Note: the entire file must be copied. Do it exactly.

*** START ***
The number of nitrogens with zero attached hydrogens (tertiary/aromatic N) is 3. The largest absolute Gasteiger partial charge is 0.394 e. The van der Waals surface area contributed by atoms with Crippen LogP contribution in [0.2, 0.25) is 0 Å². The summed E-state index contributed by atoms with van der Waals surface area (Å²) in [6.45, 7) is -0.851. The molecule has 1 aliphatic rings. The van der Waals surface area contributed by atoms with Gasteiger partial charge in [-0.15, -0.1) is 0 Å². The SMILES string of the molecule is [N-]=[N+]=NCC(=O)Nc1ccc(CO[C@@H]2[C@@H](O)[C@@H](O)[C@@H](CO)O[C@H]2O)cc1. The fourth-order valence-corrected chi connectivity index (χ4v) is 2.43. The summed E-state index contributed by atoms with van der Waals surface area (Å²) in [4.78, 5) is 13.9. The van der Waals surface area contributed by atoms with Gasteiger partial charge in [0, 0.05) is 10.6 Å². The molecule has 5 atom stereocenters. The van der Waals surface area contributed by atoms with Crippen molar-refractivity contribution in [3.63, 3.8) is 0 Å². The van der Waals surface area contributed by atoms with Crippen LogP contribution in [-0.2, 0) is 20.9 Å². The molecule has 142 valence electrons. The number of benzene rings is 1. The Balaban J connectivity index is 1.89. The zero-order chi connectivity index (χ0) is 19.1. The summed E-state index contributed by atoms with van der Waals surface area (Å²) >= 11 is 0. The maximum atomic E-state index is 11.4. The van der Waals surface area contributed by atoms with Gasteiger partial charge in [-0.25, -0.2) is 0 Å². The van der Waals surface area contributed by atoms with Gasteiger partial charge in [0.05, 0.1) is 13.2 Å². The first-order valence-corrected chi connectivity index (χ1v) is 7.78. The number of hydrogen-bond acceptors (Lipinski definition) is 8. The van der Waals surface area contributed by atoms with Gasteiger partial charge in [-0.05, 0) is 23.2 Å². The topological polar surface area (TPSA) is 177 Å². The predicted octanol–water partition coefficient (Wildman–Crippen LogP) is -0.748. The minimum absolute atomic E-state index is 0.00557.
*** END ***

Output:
The number of nitrogens with zero attached hydrogens (tertiary/aromatic N) is 3. The largest absolute Gasteiger partial charge is 0.394 e. The van der Waals surface area contributed by atoms with Crippen LogP contribution in [0.2, 0.25) is 0 Å². The summed E-state index contributed by atoms with van der Waals surface area (Å²) in [6.45, 7) is -0.851. The molecule has 1 aliphatic rings. The van der Waals surface area contributed by atoms with Gasteiger partial charge in [-0.15, -0.1) is 0 Å². The SMILES string of the molecule is [N-]=[N+]=NCC(=O)Nc1ccc(CO[C@@H]2[C@@H](O)[C@@H](O)[C@@H](CO)O[C@H]2O)cc1. The fourth-order valence-corrected chi connectivity index (χ4v) is 2.43. The summed E-state index contributed by atoms with van der Waals surface area (Å²) in [4.78, 5) is 13.9. The van der Waals surface area contributed by atoms with Gasteiger partial charge in [0, 0.05) is 10.6 Å². The molecule has 5 atom stereocenters. The van der Waals surface area contributed by atoms with Crippen molar-refractivity contribution in [3.63, 3.8) is 0 Å². The van der Waals surface area contributed by atoms with Crippen LogP contribution in [-0.2, 0) is 20.9 Å². The molecule has 142 valence electrons. The number of benzene rings is 1. The Balaban J connectivity index is 1.89. The zero-order chi connectivity index (χ0) is 19.1. The summed E-state index contributed by atoms with van der Waals surface area (Å²) >= 11 is 0. The maximum atomic E-state index is 11.4. The van der Waals surface area contributed by atoms with Gasteiger partial charge in [-0.25, -0.2) is 0 Å². The van der Waals surface area contributed by atoms with Gasteiger partial charge in [0.05, 0.1) is 13.2 Å². The first-order valence-corrected chi connectivity index (χ1v) is 7.78. The number of hydrogen-bond acceptors (Lipinski definition) is 8. The van der Waals surface area contributed by atoms with Gasteiger partial charge in [-0.05, 0) is 23.2 Å². The topological polar surface area (TPSA) is 177 Å². The predicted octanol–water partition coefficient (Wildman–Crippen LogP) is -0.748. The minimum absolute atomic E-state index is 0.00557.